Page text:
Though a large number of Associated Press voters keep moving the needle for No. 3 Alabama (3-0), the Crimson Tide’s 41-0 scrimmage against North Texas on Saturday was yet another game that offered no reason to adjust expectations.
The first truly telling game comes in this week’s SEC opener against No. 14 Arkansas.
Results finally bowed to reality for now-unranked Auburn (2-1), and the question after the Tigers’ 38-24 loss at Clemson becomes just how far the needle will fall for a team that has shown no ability to stop anybody.
A non-conference game against Florida Atlantic this week promises to pull Auburn fans back off the ledge — we think.
The needle moved back in the right direction for Jacksonville State (2-1), No. 16 in Football Championship Subdivision. A 37-21 handling of Georgia State reversed the downward spike that followed a similar loss the previous week at Chattanooga, and the Gamecocks showed healthy signs.
Now, it’s back to Ohio Valley Conference play this week at home against struggling Eastern Illinois, another chance for a result that moves the needle closer to very real and oversold preseason expectations.
Alabama: It was that game
Short of North Texas threatening to go Appalachian State on Alabama, why does anyone read much into games like this?
It’s the final prep before the first conference game. Lots of teams play them. It’s about experimentation and depth development, and Alabama still won 41-0.
How that’s worthy of a poll drop is hard to fathom.
The Tide’s defense, on which hopes for a national-title run are anchored, showed no developing cracks. The second unit preserved the shutout with a goal-line stand after a turnover.
Fits and starts on offense owed to substitution.
It was that game, one often seen yet one often overblown. Just look back to Alabama’s national-title team of 2009.
That team with that defense beat North Texas by 46 points and didn’t even get the shutout. The next week, Alabama overcame the injury to linebacker Dont’a Hightower and stymied Arkansas 35-7 at home.
That Alabama team also had new starters at quarterback and left tackle. Just sayin’.
Auburn: Hitting the window
Turns out that ill-fated eagle flight before the Mississippi State game could become the metaphor for this season.
The Tigers were flying high, coming off of last season’s national-title run and still winning despite severe personnel losses. That 17-game winning streak carried two games into life beyond Cam Newton and Nick Fairley.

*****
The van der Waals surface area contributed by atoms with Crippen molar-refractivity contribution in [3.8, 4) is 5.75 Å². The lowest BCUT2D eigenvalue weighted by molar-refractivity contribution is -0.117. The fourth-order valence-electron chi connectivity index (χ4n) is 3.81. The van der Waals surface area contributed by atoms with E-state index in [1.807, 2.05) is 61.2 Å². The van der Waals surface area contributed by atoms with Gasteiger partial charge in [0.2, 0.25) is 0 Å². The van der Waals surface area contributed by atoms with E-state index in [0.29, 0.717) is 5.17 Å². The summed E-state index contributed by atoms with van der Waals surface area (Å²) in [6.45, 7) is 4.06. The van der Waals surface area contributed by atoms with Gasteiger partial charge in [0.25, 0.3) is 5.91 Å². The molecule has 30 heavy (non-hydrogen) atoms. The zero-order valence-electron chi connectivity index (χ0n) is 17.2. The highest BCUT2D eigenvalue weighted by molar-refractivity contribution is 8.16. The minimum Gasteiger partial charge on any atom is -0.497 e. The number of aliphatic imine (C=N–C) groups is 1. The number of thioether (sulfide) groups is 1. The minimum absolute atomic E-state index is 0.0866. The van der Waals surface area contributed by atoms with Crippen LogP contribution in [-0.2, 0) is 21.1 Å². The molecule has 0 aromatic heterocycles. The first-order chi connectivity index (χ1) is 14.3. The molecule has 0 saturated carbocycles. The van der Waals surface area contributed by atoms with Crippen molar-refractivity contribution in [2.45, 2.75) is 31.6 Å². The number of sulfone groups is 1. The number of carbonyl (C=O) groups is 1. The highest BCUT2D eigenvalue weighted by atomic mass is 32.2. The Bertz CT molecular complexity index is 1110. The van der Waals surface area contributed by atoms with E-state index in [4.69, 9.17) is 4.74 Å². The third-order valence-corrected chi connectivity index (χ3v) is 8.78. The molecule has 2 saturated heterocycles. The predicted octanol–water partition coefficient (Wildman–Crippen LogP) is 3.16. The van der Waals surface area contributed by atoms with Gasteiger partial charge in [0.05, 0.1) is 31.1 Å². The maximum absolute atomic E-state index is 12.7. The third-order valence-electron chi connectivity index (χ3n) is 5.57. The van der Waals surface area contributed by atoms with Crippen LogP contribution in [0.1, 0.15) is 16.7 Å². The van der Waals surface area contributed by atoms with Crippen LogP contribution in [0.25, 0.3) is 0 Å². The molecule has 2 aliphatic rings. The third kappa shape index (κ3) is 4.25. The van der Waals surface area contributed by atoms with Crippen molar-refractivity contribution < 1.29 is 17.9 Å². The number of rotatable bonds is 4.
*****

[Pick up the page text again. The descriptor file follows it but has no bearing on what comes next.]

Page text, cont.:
Then Auburn hit the window Saturday at Clemson.
“Spirit” the eagle landed just fine after his misadventure, but will this Auburn team?
The Tigers are 117th of 120 Football Bowl Subdivision teams in total defense. Forming their cushion are North Texas, the Kansas team that gave up 768 yards to Georgia Tech on Saturday, and the Memphis team that surrendered 59 points to Mississippi State.
One has to scroll all the way to No. 75 Ole Miss to find the next SEC team, and Ole Miss lost 30-7 to Vanderbilt on Saturday.
Auburn’s rankings in the most relevant defensive categories have triple digits: 116th in rushing defense; 100th in pass-efficiency defense; 107th in scoring defense; 100th in pass defense; and tied for 102nd in sacks.
Teams with rankings like that don’t call themselves SEC teams. They play SEC teams for paychecks.
Auburn’s defense hasn’t gotten better in three games, so it’s back to the feeling that arose from the Utah State game. It could be a long year for Auburn.
JSU: That’s more like it
While noting that JSU beat a team that’s in only its second year of existence, the Gamecocks showed signs of being the running team they need to be.
They have the running backs to do it. They have the quarterback to do it now that the more athletic Coty Blanchard has stepped in for injured starter Marques Ivory, though it’s unclear how a 180-pound quarterback will take the season-long pounding.
The question became whether a young offensive line could do it, and that unit finally showed it can force JSU coach Jack Crowe’s will to run.
That has ripple effects, even for a JSU defense that struggled mightily through the Gamecocks’ first two games. The more JSU’s offense runs, the less JSU’s defense stays on the field.
That and the debut of linebacker Clarence Jackson, the Ole Miss transfer who won his NCAA appeal for academic eligibility, made for an all-around better showing than JSU had at Chattanooga.
It wasn’t a showing indicative of what was billed as JSU’s Best Team in 12 Years, but it once again seems possible for this JSU team to win the OVC.
Joe Medley is The Star’s sports columnist. He can be reached at 256-235-3576
or firstname.lastname@example.org. Follow on Twitter @jmedley_star.